The Highway Loss Data Institute reports that emergency braking technology decreased the rate of front-to-rear crashes in 2020 by 50%. Insurance experts are voicing concern that the new tech advances that include “flashy infotainment systems” will result in distractions that may negate these safety advances. These experts are pointing to technology like the use of heads-up display systems to project text messages directly onto the vehicle’s windshield as examples of advances that could create new distraction risks on our roadways.
How can drivers reduce the risk of tech distractions?
It is important to take one of two approaches when operating a vehicle that relies so heavily on tech. Either get familiar with the interface or change it. For drivers who prefer the first option, take the time to review how to access some of the more basic necessities while driving like the heating/cooling controls, windshield wipers and how to check the vehicle’s gas or charge levels.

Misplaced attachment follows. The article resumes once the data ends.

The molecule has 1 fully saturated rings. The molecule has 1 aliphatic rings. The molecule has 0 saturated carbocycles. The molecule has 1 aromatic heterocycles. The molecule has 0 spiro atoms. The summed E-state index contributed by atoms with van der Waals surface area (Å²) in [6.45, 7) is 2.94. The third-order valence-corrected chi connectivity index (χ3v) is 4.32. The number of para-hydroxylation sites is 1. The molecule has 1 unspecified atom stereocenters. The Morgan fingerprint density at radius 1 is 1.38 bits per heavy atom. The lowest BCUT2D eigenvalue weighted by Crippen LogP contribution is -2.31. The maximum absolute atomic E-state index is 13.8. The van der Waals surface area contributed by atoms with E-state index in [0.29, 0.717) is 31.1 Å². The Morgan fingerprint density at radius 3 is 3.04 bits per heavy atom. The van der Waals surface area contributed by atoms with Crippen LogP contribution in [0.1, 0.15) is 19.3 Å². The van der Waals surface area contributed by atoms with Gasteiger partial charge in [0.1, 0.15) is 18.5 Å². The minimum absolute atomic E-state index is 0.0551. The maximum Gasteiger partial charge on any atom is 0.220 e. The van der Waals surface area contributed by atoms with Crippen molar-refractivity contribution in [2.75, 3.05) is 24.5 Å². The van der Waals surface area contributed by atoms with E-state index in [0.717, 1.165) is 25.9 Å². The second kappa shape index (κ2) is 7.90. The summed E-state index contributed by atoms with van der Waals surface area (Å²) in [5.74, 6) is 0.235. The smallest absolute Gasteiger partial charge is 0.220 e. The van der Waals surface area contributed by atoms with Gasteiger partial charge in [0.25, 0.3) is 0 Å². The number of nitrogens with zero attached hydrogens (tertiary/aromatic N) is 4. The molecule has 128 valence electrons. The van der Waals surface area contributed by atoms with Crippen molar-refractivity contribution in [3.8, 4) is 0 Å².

A cognition expert who conducts distracted driving for AAA encourages drivers who are interested in the second option to disable the overly complicated and unfamiliar systems provided by automakers and replace them with something the driver is more familiar with like Google Assistant or Apple CarPlay.
What if I am the victim of a car accident and believe the other driver was distracted at the time of the crash?
In these situations you may be able to hold that driver responsible for the cost of the accident through a civil suit. This can work to better ensure the other driver’s insurance company gives you what you need to cover medical bills, the cost to repair or replace your vehicle and even missed wages. An attorney can review your case and discuss your options in more detail.